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   Dragon Fantasy Book I - Staff Review  

Dragon Fantasy HD Edition
by Alex Fuller

Click here for game information
PLATFORM
PS3
BATTLE SYSTEM
3
INTERACTION
4
ORIGINALITY
3
STORY
3
MUSIC & SOUND
3
VISUALS
3
CHALLENGE
Easy
COMPLETION TIME
Less than 20 Hours
OVERALL
3.5/5
+ Quick, evolving battle system
+ Entertaining world
- First chapter gets wearisome
- Could do with more dialogue
Click here for scoring definitions 

   If there's one area that indie RPGs have covered well, it's throwbacks to turn-based RPGs of the late 80s-early 90s. Dragon Fantasy Book I is another apparent instance of using these tried and tested basics to both help learn the ropes and give RPGamers another excuse to get all nostalgic for the good ol' days. Previously released in 8-bit form on iOS, Android, PC, and Mac, this updated release adds PS3 and Vita to the list of platforms, while doubling the bit count and bringing a bit of new content and other graphical upgrades.

   Heavily inspired by early Dragon Quest/Warrior games, Dragon Fantasy Book I is a tongue-in-cheek adventure that doesn't take itself too seriously. Gameplay is relatively simple, with random turn-based battles accompanied by the standard Attack, Magic/Skill, Item, and Run options. The game is split into three chapters, plus the Minecraft-inspired "Intermission M", which vary greatly in length. Chapters can be tackled in any order, but it certainly makes the most sense to take them on in ascending order to see the gameplay developments and due to the way the story links together and builds from the first chapter.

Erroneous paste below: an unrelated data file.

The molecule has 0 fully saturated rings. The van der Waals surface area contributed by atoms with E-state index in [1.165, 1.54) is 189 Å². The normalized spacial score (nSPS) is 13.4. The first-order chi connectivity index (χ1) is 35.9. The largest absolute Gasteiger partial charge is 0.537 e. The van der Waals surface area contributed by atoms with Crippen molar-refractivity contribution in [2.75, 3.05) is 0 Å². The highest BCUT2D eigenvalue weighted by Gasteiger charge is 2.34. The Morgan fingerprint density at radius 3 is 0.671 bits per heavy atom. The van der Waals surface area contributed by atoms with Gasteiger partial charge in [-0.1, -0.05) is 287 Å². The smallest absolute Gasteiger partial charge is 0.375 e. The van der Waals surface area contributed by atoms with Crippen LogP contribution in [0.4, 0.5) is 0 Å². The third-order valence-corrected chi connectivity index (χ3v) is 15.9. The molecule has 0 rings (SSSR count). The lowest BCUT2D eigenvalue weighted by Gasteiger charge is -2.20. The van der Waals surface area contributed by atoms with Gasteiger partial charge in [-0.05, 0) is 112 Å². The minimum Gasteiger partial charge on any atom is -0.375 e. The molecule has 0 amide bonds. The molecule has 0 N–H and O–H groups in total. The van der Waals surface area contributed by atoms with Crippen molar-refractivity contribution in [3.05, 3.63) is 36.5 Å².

The first chapter, which tells the story of retired, bald-headed hero Ogden after he is called back into service following an attack by the Dark Knight, is by far the longest and most substantial as a standalone experience. Ogden's chapter also contains the most straightforward implementation of the battle system in the game. Battles here are simple one on one affairs and the best tactic for every battle appears to be repeated basic attacks interspersed with a healing spell every three or four turns, which can get wearisome and grating in the game's longer sections. On the positive side though, battles move along at a good pace and players aren't left waiting to input their next move, which is continued even when the latter chapters add to it.

When he hits that bullseye, the rest of the dominoes will fall like a house of cards. When he hits that bullseye, the rest of the dominoes will fall like a house of cards.

   Things improve for Anders' very short second chapter, which includes multiple party members, and again for Jerald's third chapter and Intermission M, which bring in multiple enemies, but there is still a case where simple tactics are easily enough to defeat any enemy. Players will find that the game's most enjoyable areas and dungeons are also its more compact ones; the new enemies and locations always bring freshness, but in the larger areas where progress isn't clear things begin to get rather samey. At the time of release there were also a few technical issues with the game, including some freezing issues on the PS3 version that prevented progress towards the end, but thankfully most of the issues have been fixed with a patch, with another expected to mop up remainders in the next few days.